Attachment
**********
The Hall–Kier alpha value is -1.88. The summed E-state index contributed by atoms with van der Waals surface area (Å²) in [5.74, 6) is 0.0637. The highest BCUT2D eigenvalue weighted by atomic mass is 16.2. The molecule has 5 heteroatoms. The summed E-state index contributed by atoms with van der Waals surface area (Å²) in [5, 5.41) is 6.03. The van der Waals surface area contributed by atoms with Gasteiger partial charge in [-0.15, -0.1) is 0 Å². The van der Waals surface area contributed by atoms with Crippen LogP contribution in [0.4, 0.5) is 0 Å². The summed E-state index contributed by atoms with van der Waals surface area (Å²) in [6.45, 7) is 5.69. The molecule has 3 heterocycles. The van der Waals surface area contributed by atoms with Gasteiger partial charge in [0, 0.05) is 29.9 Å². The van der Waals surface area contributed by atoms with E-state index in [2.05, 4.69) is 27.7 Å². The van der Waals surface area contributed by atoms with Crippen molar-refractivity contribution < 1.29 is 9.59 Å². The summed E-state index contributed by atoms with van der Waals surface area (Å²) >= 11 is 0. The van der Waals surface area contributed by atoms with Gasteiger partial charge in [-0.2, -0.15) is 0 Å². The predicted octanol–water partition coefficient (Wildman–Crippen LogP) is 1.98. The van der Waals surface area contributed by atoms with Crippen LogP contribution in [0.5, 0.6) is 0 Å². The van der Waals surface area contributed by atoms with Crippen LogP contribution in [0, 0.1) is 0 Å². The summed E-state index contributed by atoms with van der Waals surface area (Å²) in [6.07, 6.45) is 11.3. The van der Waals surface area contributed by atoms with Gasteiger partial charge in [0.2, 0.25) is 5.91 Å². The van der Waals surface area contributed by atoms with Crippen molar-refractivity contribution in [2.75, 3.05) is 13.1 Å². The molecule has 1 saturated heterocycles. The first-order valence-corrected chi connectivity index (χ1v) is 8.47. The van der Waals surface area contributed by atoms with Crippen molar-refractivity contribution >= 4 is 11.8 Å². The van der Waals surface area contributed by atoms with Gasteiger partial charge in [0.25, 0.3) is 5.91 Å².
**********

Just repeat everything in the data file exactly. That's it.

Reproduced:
The Hall–Kier alpha value is -1.88. The summed E-state index contributed by atoms with van der Waals surface area (Å²) in [5.74, 6) is 0.0637. The highest BCUT2D eigenvalue weighted by atomic mass is 16.2. The molecule has 5 heteroatoms. The summed E-state index contributed by atoms with van der Waals surface area (Å²) in [5, 5.41) is 6.03. The van der Waals surface area contributed by atoms with Gasteiger partial charge in [-0.15, -0.1) is 0 Å². The van der Waals surface area contributed by atoms with Crippen LogP contribution in [0.4, 0.5) is 0 Å². The summed E-state index contributed by atoms with van der Waals surface area (Å²) in [6.45, 7) is 5.69. The molecule has 3 heterocycles. The van der Waals surface area contributed by atoms with Gasteiger partial charge in [0, 0.05) is 29.9 Å². The van der Waals surface area contributed by atoms with E-state index in [2.05, 4.69) is 27.7 Å². The van der Waals surface area contributed by atoms with Crippen molar-refractivity contribution < 1.29 is 9.59 Å². The summed E-state index contributed by atoms with van der Waals surface area (Å²) >= 11 is 0. The van der Waals surface area contributed by atoms with Gasteiger partial charge in [-0.2, -0.15) is 0 Å². The predicted octanol–water partition coefficient (Wildman–Crippen LogP) is 1.98. The van der Waals surface area contributed by atoms with Crippen LogP contribution in [0.5, 0.6) is 0 Å². The van der Waals surface area contributed by atoms with Crippen LogP contribution in [0, 0.1) is 0 Å². The summed E-state index contributed by atoms with van der Waals surface area (Å²) in [6.07, 6.45) is 11.3. The van der Waals surface area contributed by atoms with Gasteiger partial charge in [0.2, 0.25) is 5.91 Å². The van der Waals surface area contributed by atoms with Crippen molar-refractivity contribution in [2.75, 3.05) is 13.1 Å². The molecule has 1 saturated heterocycles. The first-order valence-corrected chi connectivity index (χ1v) is 8.47. The van der Waals surface area contributed by atoms with Crippen molar-refractivity contribution >= 4 is 11.8 Å². The van der Waals surface area contributed by atoms with Gasteiger partial charge in [0.25, 0.3) is 5.91 Å².